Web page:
13. Use handwriting or cursive that is legible.

14. Fill out forms or applications by hand.

15. Write a check.

16. Write anything and have most of the words and grammar correct.

Direction skills

Both giving and taking. If you didn’t have your cell phone, would you be able to:

17. Understand directions, such as “wait on the Southeast corner.”

18. Know where north or south is from where you are standing.

19. Tell someone, on the phone, the street names and directions they need to use to find you.

20. Read a paper map.

21. Read a compass.

Everyday life skills

The list is endless, but here are a few:

22. How to change a tire and/or check the oil and water in a car.

23. Understand pounds and ounces.

24. Look up something in a book or dictionary.

25. Read a recipe or a thermometer (non-digital).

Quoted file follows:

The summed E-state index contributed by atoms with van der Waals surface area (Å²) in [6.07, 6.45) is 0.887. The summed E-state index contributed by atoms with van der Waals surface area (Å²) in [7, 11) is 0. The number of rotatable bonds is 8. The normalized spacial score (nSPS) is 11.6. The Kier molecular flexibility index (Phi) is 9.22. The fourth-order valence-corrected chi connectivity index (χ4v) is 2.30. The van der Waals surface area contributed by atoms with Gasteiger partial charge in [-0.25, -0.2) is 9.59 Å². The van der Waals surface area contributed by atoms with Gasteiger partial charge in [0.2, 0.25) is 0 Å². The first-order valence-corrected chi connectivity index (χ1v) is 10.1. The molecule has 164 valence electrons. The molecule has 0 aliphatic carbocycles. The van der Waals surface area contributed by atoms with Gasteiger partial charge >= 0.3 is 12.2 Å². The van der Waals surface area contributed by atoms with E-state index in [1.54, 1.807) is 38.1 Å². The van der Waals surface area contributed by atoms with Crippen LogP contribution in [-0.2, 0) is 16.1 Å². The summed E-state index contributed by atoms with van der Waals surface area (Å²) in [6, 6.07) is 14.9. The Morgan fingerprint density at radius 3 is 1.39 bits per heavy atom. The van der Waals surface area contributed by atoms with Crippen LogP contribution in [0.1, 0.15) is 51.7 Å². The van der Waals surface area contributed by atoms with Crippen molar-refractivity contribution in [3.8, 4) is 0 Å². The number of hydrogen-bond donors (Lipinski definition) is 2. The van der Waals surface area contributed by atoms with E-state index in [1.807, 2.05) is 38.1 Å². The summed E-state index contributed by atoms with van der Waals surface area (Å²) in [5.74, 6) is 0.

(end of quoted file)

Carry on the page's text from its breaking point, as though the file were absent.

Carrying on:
26. Write shorthand.

27. Start a fire.

28. Make small talk with strangers

29. Wait patiently for someone – without looking at a smart phone.

What would you add to our list? Share your thoughts in the section below:

 

These Are the Jobs That Will Survive the Next Wave of Automation

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Every time our country enters a recession, it seems like another piece of the middle class is eroded away, and never returns. There are widespread layoffs and pay cuts, but when the economy recovers, we don’t have as many well-paying jobs as we had before. There are probably multiple reasons for this, most notably the outsourcing of jobs. However, there’s one reason that most people don’t want to consider because there’s no one to blame for it.